Leila de Lima, who was arrested in February on drug charges after leading a Senate probe into Duterte's drug war, said that the allegations by the two officers had revealed "the ugly and disturbing truth of what has become" of the Philippines police.
Seventy-eight percent of 1,200 people surveyed by Social Weather Stations (SWS) said they were satisfied by the government's crackdown on illegal drugs, down from 85 percent in a similar poll in December past year.
The number of dissatisfied respondents rose from 8 per cent to 12 per cent.
Nearly 9,000 people, many small-time users and dealers, have been killed in the Philippines since Duterte took office on June 30.
The police have acknowledged that more than 2,600 suspects have been shot dead over the past nine months, but maintain most of those shootings happened after a suspect opened fire on undercover officers trying to catch them dealing drugs.
Philippine Senator Sherwin Gatchalian called for an investigation Wednesday into allegations made by senior officials in the Philippine National Police that officers have been offered cash rewards to execute individuals who are suspected of illegal drug activity. Human rights groups believe numerous remaining two thirds were killed by paid assassins cooperating with the police or by police themselves, disguised as vigilantes.
The SWS poll was conducted March 25-28, and also found that 92 percent of Filipinos said it was important to capture drug suspects alive rather than kill them.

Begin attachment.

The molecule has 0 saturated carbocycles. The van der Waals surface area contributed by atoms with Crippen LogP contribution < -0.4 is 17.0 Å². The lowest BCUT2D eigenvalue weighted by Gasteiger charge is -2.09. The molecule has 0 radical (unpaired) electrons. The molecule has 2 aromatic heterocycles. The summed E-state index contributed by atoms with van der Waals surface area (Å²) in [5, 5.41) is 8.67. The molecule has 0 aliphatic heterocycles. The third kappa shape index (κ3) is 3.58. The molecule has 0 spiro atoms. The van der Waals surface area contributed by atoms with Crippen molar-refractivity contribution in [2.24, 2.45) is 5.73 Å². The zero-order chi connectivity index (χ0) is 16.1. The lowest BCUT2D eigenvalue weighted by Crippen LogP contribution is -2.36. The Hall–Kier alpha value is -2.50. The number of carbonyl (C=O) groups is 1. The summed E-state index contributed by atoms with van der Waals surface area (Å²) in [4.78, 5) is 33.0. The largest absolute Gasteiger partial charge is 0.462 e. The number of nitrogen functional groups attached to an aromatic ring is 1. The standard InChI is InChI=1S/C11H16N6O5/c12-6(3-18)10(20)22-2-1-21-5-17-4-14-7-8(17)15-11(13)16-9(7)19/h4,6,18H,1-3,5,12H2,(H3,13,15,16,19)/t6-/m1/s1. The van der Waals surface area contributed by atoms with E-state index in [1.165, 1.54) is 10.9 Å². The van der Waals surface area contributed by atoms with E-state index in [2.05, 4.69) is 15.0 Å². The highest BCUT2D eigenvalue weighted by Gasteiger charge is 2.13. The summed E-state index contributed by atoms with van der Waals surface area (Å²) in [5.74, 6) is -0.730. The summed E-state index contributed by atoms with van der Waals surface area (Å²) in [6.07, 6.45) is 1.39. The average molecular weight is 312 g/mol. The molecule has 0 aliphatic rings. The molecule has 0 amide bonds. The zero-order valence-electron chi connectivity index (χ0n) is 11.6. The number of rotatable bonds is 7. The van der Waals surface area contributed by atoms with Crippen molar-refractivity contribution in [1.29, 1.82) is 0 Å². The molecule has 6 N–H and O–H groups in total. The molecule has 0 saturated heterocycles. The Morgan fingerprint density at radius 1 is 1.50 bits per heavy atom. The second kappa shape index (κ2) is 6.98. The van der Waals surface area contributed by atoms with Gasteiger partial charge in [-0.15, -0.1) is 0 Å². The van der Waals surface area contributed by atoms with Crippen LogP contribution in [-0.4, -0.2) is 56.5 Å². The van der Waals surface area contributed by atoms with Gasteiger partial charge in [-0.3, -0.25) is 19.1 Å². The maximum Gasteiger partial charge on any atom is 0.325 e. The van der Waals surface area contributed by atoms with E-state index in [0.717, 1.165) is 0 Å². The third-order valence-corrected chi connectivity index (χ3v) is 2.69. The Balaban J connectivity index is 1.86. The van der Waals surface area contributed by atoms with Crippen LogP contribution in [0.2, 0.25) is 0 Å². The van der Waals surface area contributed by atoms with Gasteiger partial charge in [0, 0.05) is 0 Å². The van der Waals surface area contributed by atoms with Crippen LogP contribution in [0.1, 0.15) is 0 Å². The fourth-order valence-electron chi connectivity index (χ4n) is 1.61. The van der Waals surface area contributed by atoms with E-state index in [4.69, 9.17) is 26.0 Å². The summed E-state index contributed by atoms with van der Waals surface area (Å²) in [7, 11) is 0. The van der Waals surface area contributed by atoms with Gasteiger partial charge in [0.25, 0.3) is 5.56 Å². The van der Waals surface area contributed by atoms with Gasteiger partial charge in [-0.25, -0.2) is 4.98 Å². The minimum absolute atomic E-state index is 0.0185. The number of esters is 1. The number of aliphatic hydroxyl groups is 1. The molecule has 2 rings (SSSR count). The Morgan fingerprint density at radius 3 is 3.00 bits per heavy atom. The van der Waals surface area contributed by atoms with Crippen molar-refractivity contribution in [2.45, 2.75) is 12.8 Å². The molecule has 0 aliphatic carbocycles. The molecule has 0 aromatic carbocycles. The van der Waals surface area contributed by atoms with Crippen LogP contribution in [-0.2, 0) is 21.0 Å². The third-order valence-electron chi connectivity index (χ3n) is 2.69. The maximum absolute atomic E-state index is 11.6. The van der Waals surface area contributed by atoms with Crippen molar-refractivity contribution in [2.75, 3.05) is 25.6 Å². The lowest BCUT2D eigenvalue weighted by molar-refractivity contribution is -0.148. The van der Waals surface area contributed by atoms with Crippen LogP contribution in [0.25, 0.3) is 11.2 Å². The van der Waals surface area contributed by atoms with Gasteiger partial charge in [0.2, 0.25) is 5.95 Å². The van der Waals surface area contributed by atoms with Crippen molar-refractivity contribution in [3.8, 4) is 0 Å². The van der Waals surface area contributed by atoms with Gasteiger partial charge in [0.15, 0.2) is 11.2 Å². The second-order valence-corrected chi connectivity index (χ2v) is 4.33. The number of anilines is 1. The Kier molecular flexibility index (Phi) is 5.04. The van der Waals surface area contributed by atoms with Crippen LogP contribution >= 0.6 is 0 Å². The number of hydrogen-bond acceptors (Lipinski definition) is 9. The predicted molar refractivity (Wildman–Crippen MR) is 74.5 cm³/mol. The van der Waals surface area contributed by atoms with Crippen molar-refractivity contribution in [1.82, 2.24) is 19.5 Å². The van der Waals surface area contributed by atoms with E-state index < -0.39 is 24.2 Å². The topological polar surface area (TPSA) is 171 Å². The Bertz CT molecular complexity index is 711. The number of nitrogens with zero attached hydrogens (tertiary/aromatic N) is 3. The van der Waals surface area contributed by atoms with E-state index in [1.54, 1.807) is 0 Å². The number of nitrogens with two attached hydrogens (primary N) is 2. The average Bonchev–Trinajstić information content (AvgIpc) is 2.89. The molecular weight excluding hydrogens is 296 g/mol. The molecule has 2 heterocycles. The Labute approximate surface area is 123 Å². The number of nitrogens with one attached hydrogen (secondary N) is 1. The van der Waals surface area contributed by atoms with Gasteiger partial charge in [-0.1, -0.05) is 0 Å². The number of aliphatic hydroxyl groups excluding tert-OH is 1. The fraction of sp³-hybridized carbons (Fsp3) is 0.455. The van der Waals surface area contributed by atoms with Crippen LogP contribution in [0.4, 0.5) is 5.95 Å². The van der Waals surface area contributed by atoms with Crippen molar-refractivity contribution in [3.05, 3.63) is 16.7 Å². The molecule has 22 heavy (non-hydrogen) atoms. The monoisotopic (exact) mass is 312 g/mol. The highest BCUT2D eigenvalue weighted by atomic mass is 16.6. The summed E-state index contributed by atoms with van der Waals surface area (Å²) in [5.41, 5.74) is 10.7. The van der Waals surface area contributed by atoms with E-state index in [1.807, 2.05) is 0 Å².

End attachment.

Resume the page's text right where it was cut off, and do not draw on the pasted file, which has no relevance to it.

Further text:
"We are urging the Philippines to follow up on its commitment to investigate extrajudicial killings whether they are committed by law enforcement, or of a vigilante nature", he said.
The SWS survey on the anti-drugs campaign included questions on "extrajudicial killings", a term the government and police strongly object to, insisting no such killings have taken place.
Philippine President Rodrigo Duterte gestures as he delivers a speech during an awarding ceremony for outstanding Filipinos and organizations overseas, at the Malacanang Palace in Manila, Philippines December 19, 2016.
According to the report, 78 percent of the respondents supported the initiative, which represented a seven percent reduction compared to the opinions gathered in December 2016. He said he was angry about the impact of the killings on police discipline and wanted "to put Duterte on the defensive".
"This is a black eye for the Philippine National Police", said Ramon Casiple, head of the Institute for Electoral and Police Reforms. "They should do more and convince the public about reforms not by words but by actions".
The president's office, which said there was "no such report", added that the police were "not in the business of hiring assassins".